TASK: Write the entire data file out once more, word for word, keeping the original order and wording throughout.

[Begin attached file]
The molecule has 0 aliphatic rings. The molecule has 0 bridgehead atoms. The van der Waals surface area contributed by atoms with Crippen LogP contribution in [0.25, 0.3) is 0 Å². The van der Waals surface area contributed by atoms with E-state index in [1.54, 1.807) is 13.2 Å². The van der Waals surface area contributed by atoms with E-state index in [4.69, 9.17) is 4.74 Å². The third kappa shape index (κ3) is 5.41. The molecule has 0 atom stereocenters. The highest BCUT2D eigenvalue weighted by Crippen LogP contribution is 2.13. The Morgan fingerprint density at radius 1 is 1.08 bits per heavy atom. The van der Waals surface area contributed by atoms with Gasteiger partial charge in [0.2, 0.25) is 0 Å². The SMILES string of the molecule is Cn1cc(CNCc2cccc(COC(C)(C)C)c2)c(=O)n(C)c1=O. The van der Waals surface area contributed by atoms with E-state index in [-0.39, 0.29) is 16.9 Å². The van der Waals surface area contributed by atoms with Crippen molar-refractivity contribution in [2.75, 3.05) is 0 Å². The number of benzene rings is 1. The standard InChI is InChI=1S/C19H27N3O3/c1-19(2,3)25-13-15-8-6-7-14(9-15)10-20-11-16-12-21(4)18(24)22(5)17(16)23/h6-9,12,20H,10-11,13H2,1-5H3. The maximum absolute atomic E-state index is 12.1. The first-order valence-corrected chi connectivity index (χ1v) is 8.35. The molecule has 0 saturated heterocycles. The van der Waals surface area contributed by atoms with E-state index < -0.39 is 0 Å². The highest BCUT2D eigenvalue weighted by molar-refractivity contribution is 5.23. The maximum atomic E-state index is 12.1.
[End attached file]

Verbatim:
The molecule has 0 aliphatic rings. The molecule has 0 bridgehead atoms. The van der Waals surface area contributed by atoms with Crippen LogP contribution in [0.25, 0.3) is 0 Å². The van der Waals surface area contributed by atoms with E-state index in [1.54, 1.807) is 13.2 Å². The van der Waals surface area contributed by atoms with E-state index in [4.69, 9.17) is 4.74 Å². The third kappa shape index (κ3) is 5.41. The molecule has 0 atom stereocenters. The highest BCUT2D eigenvalue weighted by Crippen LogP contribution is 2.13. The Morgan fingerprint density at radius 1 is 1.08 bits per heavy atom. The van der Waals surface area contributed by atoms with Gasteiger partial charge in [0.2, 0.25) is 0 Å². The SMILES string of the molecule is Cn1cc(CNCc2cccc(COC(C)(C)C)c2)c(=O)n(C)c1=O. The van der Waals surface area contributed by atoms with E-state index in [-0.39, 0.29) is 16.9 Å². The van der Waals surface area contributed by atoms with Crippen molar-refractivity contribution in [2.75, 3.05) is 0 Å². The number of benzene rings is 1. The standard InChI is InChI=1S/C19H27N3O3/c1-19(2,3)25-13-15-8-6-7-14(9-15)10-20-11-16-12-21(4)18(24)22(5)17(16)23/h6-9,12,20H,10-11,13H2,1-5H3. The maximum absolute atomic E-state index is 12.1. The first-order valence-corrected chi connectivity index (χ1v) is 8.35. The molecule has 0 saturated heterocycles. The van der Waals surface area contributed by atoms with E-state index < -0.39 is 0 Å². The highest BCUT2D eigenvalue weighted by molar-refractivity contribution is 5.23. The maximum atomic E-state index is 12.1.